During an August 10, 1999 interview with rapper Sean Combs at Radio station WCHQ (105.9) in Detroit, Michigan, Mills asked Combs a question about what was said to be rumors linking the mogul to the death of rapper the Notorious BIG, and Combs immediately ended the interview.[20] However, according to allegations, before being allowed to leave, Mills and his crew were assaulted, and a tape of the interview was taken from them and destroyed.[21] As the story began to circulate local and national news, Combs canceled his "Platinum 2000" party scheduled for the Royal Oak Music Theater (in suburban Detroit), which was to take place on Friday, January 14, 2000.[22] On March 22, 2001, Mills filed a lawsuit against Combs in Wayne County Circuit Court for assault, destruction of property, intentional infliction of emotional distress and a civil conspiracy. For Combs, this was only the latest of a string of legal troubles, immediately following a March 16 acquittal of gun possession and bribery charges stemming from a 1999 nightclub shooting at Club New York.[23] Combs appeared in a Detroit courtroom Wednesday, February 18, 2004 to testify that he did not instruct his handlers to rough up Mills during the 1999 interview. "I knew it was something just about, as far as if I had any role or any feeling about [B.I.G.'s] murder," Combs said. When Combs was asked by his attorney what happened next, he responded, "I just remember ending the interview."[24] The presiding Judge, Wendy Baxter, generated further controversy when she refused to admit a recording that was said to include a taped confession from Ron Gilyard, who was at the time the vice president of Diddy’s ‘Bad Boy’ record label. According to Mills' website, Gilyard stated that Combs ordered him to “get that tape.” [25] The Wayne County jury ruled in favor of Combs, citing insufficient evidence. However, Mills appealed. In 2005, the appeals court decided that the recorded telephone conversation between Gilyard and Mills should have been allowed as evidence. However, the court ruled the error was harmless, and that it would not have provided sufficient evidence for the jury that Combs authorized an assault.[26] Despite maintaining that he was a victim of judicial injustice, Mills says that he has moved on. “I have forgiven Mr. Combs.” says Mills. “I am praying for him.”[27]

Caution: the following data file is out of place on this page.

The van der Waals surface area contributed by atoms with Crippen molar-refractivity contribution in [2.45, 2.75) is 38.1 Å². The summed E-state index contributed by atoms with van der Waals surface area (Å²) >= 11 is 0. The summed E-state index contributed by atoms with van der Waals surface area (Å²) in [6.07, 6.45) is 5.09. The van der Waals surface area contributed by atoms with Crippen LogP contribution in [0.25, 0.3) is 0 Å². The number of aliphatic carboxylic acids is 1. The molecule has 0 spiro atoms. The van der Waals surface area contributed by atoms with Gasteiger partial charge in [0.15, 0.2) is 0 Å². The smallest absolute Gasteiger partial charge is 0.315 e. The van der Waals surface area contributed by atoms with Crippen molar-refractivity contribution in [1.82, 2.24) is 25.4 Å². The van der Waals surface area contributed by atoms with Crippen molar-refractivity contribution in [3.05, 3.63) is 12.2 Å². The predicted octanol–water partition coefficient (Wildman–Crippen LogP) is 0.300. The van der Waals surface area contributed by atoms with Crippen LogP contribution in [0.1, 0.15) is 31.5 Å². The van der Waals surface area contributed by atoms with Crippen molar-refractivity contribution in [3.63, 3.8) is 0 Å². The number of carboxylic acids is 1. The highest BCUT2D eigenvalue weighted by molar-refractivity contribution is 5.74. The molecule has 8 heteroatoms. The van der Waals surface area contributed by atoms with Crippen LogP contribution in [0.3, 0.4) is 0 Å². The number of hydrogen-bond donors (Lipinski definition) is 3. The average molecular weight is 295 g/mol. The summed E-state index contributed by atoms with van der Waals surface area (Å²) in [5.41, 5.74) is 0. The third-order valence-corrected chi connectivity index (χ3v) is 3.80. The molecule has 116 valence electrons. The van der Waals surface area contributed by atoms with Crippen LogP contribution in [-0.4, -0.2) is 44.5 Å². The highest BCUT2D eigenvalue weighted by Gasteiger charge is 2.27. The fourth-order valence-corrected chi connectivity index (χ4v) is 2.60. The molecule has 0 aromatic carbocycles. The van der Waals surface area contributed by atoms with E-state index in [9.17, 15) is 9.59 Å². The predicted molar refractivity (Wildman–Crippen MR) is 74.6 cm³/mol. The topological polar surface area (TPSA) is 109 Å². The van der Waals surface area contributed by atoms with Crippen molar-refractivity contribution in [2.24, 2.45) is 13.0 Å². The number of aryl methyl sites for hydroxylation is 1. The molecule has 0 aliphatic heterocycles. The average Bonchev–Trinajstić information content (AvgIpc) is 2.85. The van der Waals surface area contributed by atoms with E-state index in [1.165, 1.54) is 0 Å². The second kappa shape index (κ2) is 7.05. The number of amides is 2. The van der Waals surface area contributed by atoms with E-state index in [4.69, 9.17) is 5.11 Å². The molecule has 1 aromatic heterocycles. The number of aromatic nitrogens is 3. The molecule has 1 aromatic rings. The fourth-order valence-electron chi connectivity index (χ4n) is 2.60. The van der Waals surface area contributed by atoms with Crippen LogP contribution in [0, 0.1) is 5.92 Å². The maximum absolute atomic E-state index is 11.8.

M.A. in Communication, Spring Arbor University.[28]